8. Jefg hemmings Reply

    I have played both courses a lot over the years and never once encountered problems with walkers, dogs etc. I actually enjoy the site of non players, it adds to the ambience and is a reminder that they are pieces of land thay can and should be enjoyed by all. I can understand that we may have one too nany, but it would be tragic to ser both close.they orovide opportunities for beginners, part time playwrs.

  9. Colin Reply

    The biggest problem for golf is sky sports so easy just to sit in doors and watch football or any sports you like just look at Brighton league football there was so many teams and now there’s none also Waterhall is to hilly and has no carts to ride in ,I remember before sky started local football and golf was so busy.

  10. Rebecca Reply

    Personally I love walking the dogs on the Hollingbury Course paths but am aware it is a golf course with golfers having paid for their time there so am considerate to them. Its location makes it a very special place enjoyed by many Brighton residents and visitors and should remain open to all.

  11. Dirk Mitchell Reply

    Hollingbury is a really great course. Btn and Hove City Council must see this facility as a vital asset to members, other locals and visitors to the city. The course layout and length makes it really good course to play. Its upkeep must be properly financed by the council and this can surely be achieved if the determination was invested to deliver a proper business plan including the regular letting and hire of function rooms to maximise the turnover and footfall. Under the freedom of information act, I am sure the golfing community would like to see the revenues and outgoings in order to identify where savings may be considered as well as where further income can be generated. Hollingbury Golf Club must continue to flourish. This city once had the best pitch and putt course in the south of England, (Rottingdean 18 hole pitch & putt,) which attracted thousands of visitors and locals annually. Why is it that the local rate payers have to lose out on these facilities? The council should ring fence these facilities because once abandoned, the nature and character of the city is forever changed. If tourism and leisure is so important to the city, what is the point in closing them. Does the council have the foresight and appetite to keep these local treasures?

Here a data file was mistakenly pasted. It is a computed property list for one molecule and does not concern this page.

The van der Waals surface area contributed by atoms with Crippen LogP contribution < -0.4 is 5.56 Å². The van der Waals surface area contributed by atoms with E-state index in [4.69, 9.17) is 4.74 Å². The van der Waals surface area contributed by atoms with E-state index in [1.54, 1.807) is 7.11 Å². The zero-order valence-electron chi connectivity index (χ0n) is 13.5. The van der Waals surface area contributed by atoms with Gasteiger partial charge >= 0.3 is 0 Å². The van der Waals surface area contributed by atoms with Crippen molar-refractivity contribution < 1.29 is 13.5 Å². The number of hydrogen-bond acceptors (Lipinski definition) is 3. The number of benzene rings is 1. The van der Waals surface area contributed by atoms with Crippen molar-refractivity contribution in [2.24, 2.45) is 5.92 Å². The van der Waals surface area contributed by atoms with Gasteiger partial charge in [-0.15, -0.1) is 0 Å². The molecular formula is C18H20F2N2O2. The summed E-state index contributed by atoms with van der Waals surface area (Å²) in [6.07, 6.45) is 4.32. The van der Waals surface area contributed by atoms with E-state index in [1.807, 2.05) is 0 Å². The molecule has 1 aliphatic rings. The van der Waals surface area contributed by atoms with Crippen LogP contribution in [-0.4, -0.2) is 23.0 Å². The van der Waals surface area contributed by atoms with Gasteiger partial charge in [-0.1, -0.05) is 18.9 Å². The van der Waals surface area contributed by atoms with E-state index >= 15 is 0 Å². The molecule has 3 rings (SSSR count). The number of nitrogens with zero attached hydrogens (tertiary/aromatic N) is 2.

12. Bish Reply

    Short sighted as normal , from council think of all the amenities lost to shortsighted thinking by all councils over forty years two Bob .

  13. Danny Wild Reply

    Would it not make sense to close one course and invest in the other course? I played Waterhall recently and did not have any problems with walkers and dogs

  14. Adrian Reply

    I would love to know how much they want to keep it as a golf course

    • Gregory Horne Reply

      Typical council. No imagination. Probably stifled the management and any ideas they had. Look at what they do not what they say. There won’t be any ideas to generate more revenue than golf. It’s about £26 for a round of golf. I went to Bedgebury Bike Park in Kent. It has 23k of walking trails for dog owners, mountain biking trails that dogs aren’t allowed on, a Go Ape a cafe and a bike shop. You just pay to park. £13 for the day. It was packed. If they build housing on Waterhall or Hollingbury courses then they had better build two new schools, invest in more refuse and recycling staff and lorries, police, fire brigade, public transport, road maintenance, libraries and GREEN SPACE for all the extra residence.

  15. James Goddard Reply

    Sell it off….don’t want my £200+ a month council tax paying for other people to play golf. Pay for it yourself!!

  16. Pingback: 7 Great Pay n Play Public Golf courses in Brighton – Jolly Explorer